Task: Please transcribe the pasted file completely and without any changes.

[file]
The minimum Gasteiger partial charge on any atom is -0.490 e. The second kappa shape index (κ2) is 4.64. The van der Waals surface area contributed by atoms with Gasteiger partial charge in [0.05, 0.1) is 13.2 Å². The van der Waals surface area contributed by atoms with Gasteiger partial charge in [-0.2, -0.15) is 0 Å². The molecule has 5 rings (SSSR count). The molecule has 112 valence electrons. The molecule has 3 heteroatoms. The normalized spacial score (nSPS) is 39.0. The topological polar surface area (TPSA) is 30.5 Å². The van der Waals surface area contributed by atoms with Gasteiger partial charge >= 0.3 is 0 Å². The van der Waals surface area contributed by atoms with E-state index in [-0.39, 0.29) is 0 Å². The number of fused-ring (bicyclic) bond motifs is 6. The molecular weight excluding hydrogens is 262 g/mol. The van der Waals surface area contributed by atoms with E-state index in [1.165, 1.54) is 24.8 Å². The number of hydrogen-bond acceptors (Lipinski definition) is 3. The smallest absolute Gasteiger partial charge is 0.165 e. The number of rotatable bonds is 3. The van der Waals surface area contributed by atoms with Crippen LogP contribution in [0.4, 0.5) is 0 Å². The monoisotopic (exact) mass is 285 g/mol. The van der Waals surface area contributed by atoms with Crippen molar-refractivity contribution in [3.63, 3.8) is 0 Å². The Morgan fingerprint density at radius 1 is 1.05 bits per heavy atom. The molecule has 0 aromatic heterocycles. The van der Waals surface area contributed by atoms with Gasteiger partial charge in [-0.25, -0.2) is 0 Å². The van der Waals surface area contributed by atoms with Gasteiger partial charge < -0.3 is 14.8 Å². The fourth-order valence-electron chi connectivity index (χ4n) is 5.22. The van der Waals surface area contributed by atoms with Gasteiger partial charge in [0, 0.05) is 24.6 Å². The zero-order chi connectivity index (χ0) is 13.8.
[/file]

The minimum Gasteiger partial charge on any atom is -0.490 e. The second kappa shape index (κ2) is 4.64. The van der Waals surface area contributed by atoms with Gasteiger partial charge in [0.05, 0.1) is 13.2 Å². The van der Waals surface area contributed by atoms with Gasteiger partial charge in [-0.2, -0.15) is 0 Å². The molecule has 5 rings (SSSR count). The molecule has 112 valence electrons. The molecule has 3 heteroatoms. The normalized spacial score (nSPS) is 39.0. The topological polar surface area (TPSA) is 30.5 Å². The van der Waals surface area contributed by atoms with Gasteiger partial charge >= 0.3 is 0 Å². The van der Waals surface area contributed by atoms with E-state index in [-0.39, 0.29) is 0 Å². The number of fused-ring (bicyclic) bond motifs is 6. The molecular weight excluding hydrogens is 262 g/mol. The van der Waals surface area contributed by atoms with E-state index in [1.165, 1.54) is 24.8 Å². The number of hydrogen-bond acceptors (Lipinski definition) is 3. The smallest absolute Gasteiger partial charge is 0.165 e. The number of rotatable bonds is 3. The van der Waals surface area contributed by atoms with Crippen LogP contribution in [0.4, 0.5) is 0 Å². The monoisotopic (exact) mass is 285 g/mol. The van der Waals surface area contributed by atoms with Crippen molar-refractivity contribution in [3.63, 3.8) is 0 Å². The Morgan fingerprint density at radius 1 is 1.05 bits per heavy atom. The molecule has 0 aromatic heterocycles. The van der Waals surface area contributed by atoms with Gasteiger partial charge in [-0.25, -0.2) is 0 Å². The van der Waals surface area contributed by atoms with Gasteiger partial charge < -0.3 is 14.8 Å². The fourth-order valence-electron chi connectivity index (χ4n) is 5.22. The van der Waals surface area contributed by atoms with Gasteiger partial charge in [0, 0.05) is 24.6 Å². The zero-order chi connectivity index (χ0) is 13.8.